Great Animation Challenge 2010

The UK’s Animation Forum West Midlands has a new animation competition. The Great Animation Challenge 2010 invites you to download sketches from top British comedians, and animate them — with software, stop-motion, or any other cinematic form you can think of. The audio tracks will be uploaded to the Animation Forum WM website around noon on 16th July 2010. The organisers are looking for between 30 seconds and 2 minutes of animation, but this is flexible. The competition is open worldwide. Deadline: 31st August 2010.

Tate Movie Project

A new national animation collaboration/contest for British kids…

“Children will create every aspect of a 20-minute animated film, from the hand-drawn characters to the plot twists, and even the costumes and sound effects! Animators and filmmakers will tour the country holding workshops and kids (defined as from 5 to 11) will also be able to send in their ideas through the Tate Movie Project website. The resulting film will be broadcast nationally on BBC TV.”

Muvizu tutorials

Muvizu has updated the Tutorial Four: Lighting video, to take account of the new capabilities in the latest beta…

And there’s a new “build a snow scene” tutorial, from last month, that I somehow missed when it was posted…

The myClone interview: Vince Ryan of Muvizu

The myClone Muvizu interview: with Vince Ryan of Muvizu.

July 2010.

myClone: Vince, hi! You’re the MD and TB with Muvizu, the fabulous new free real-time animation software from the UK. Firstly I’d like to say thanks to you and your team, for your extreme generosity to the indie animation community. For making the Muvizu software at all, and for giving away the most recent beta in the way you have. This latest free beta is obviously a real treasure, and it’s very refreshing that it hasn’t been tangled up in expiry dates and rights-management. Personally I’m still exploring the tutorials and playing with the software, but I hope to try to make a short film with it over the late summer. I’d encourage everyone to download it and try it.

Firstly, could you first fill the readers in on the background, aims, and timetable of the Muvizu project?

Vince Ryan: I can give you a bit of background: Once upon a time… er, sorry — couldn’t resist. Muvizu is a project of Digimania, a company spun out of DA Group in Glasgow which, way back when, created the first virtual newsreader called Ananova. Initial ideas for Muvizu were to create a sort of virtual world based on a film studio, where people (well, their avatars) would walk around just like you might on a visit to MGM, Warner or — for us Brits — Pinewoood or Elstree.

The idea then evolved into what we have now, a virtual sound stage with virtual characters, lighting and cameras. The user would direct performances, choose camera cuts and lighting and so on. We wanted to take the heartache out of producing animated films — i.e.: remove the having to learn to rig, model and animate — and make a tool that was as simple as possible for anyone to use to translate their idea into a video.

myClone: Who are the initial user-groups, the ones you’re assuming will be the early adopters? University students? Comedy scriptwriters? Schools?

Vince: Users we have at the moment seem to be a fairly disparate bunch. The types that stand out seem to be those already interested in animation, often users of iClone or Moviestorm or similar. Or even people who can use Maya, Lightwave, 3DS Max, Blender and so on — but who turn to Muvizu for quirky one-off videos. Perhaps it’s the near-instant gratification, which certainly helps for piss-takes on news items and so on.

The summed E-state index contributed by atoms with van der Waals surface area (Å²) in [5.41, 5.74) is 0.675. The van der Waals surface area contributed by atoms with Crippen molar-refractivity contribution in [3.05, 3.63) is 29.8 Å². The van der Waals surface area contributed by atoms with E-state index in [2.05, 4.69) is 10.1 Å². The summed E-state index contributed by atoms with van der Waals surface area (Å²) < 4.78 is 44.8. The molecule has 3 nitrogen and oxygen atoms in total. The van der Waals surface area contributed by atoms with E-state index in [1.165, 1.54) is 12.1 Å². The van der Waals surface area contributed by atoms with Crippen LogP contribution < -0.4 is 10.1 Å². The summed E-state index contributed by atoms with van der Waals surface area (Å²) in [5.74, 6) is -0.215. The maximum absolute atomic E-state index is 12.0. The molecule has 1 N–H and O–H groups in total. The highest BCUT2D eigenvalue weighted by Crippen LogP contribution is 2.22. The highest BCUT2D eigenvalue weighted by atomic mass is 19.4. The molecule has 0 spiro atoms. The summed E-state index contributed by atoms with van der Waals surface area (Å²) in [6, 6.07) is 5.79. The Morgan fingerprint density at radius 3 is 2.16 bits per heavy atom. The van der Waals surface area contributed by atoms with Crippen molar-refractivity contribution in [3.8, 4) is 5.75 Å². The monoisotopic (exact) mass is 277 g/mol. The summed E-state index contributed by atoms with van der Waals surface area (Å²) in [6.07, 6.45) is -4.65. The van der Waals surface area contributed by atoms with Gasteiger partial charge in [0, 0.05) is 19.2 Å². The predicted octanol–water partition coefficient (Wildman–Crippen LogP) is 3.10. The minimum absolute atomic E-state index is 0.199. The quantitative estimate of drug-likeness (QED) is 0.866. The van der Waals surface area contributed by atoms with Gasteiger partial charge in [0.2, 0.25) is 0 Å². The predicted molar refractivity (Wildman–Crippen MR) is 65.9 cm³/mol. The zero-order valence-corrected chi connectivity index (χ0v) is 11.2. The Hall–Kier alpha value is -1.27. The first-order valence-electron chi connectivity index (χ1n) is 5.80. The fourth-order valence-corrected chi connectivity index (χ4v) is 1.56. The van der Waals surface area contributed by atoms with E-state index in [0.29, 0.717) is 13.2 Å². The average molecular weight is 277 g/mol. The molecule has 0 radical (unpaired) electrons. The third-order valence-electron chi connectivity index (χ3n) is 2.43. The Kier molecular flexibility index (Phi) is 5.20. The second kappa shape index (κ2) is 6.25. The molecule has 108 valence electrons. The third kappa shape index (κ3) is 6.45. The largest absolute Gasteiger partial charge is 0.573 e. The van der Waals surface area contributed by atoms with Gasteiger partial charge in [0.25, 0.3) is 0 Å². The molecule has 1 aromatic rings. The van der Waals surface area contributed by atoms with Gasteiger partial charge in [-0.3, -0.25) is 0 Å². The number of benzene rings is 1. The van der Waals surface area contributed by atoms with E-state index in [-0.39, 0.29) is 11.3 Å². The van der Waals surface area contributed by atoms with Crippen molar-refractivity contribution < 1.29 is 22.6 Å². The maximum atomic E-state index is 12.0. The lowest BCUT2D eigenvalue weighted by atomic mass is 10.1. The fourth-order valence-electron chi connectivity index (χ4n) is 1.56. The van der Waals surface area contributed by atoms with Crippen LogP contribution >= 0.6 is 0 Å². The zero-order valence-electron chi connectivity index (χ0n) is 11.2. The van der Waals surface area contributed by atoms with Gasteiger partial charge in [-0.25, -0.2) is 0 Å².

As well as those, though, we have everything from school and college kids all the way to business types, who use Muvizu videos for their marketing or whatever blogs. It’s easier to watch than some talking head with a bad tie spouting jargon. The visuals distract viewers from how boring the spoken message is 😉

We’ve also had interest from schools. An example would be using Muvizu to complement the English syllabus which, for teenagers in Scotland, involves studying some of the war poets for instance. Bringing First World War trench warfare to life (possibly not the best choice of word there) with visuals as well as the words can be very affecting. We have some examples of this sort of thing.

Elsewhere, we’ve hooked up with a community group in our area. Kids who’ve been excluded from schools for whatever reason can rock up to a project to learn a bit about film, photography — and now Muvizu.

A little while ago one of our animators did a demo for a group of autistic kids, which went well. I was a little worried, though, because a week or so later we released a version of the software with the ability to make lights flicker.

myClone: Ah yes, a minority of autistic people can have sensitivity to that kind of flashing. Any interest in Muvizu from businesses?

Vince: Yes. Muvizu is also used to make training materials for companies. The largest so far being the main UK postal service, the Royal Mail. Our real aim, though, as you have rightly guessed, is to get Muvizu to as many people as possible — people who’ll have fun with it. Drunk and stoned students, for instance. Get it to enough users and someone will come up with the next South Park, Beavis and Butthead or even Pingu or Magic Roundabout.

myClone: The public mind is so difficult to grab these days, even with good marketing. Creative people are even more insulated against marketing-speak. And then the digital creatives seem even more insulated, as well as being locked into their own particular software set. I see great products, especially software, struggle or sink without trace. Will a low-budget word-of-mouth / social media launch be enough to get Muvizu off the ground? Or will paid advertising be required at launch? Or other, more hand-targeted, methods?

Vince: I suppose that there are two answers to that. The first answer is “no”, word of mouth and social media will probably not be enough by themselves to get Muvizu on as many desktops as we want. We’ve noticed that whenever we appear in a magazine, say 3D World or NVISION, we recruit more users. We want to do more of that sort of thing and, now that the beta is fairly stable and has a good set of functions (not complete, though, not by a long way) we’ll be trying to get cover discs out in the wild.

Competitions tend to help as well. We’ve run only one so far and the interest shot up — it’s surprising what people will do for a custom-built laptop or high-end workstation. We’ll be running a few more competitions, including, we hope, one at the Machinima Expo 2010.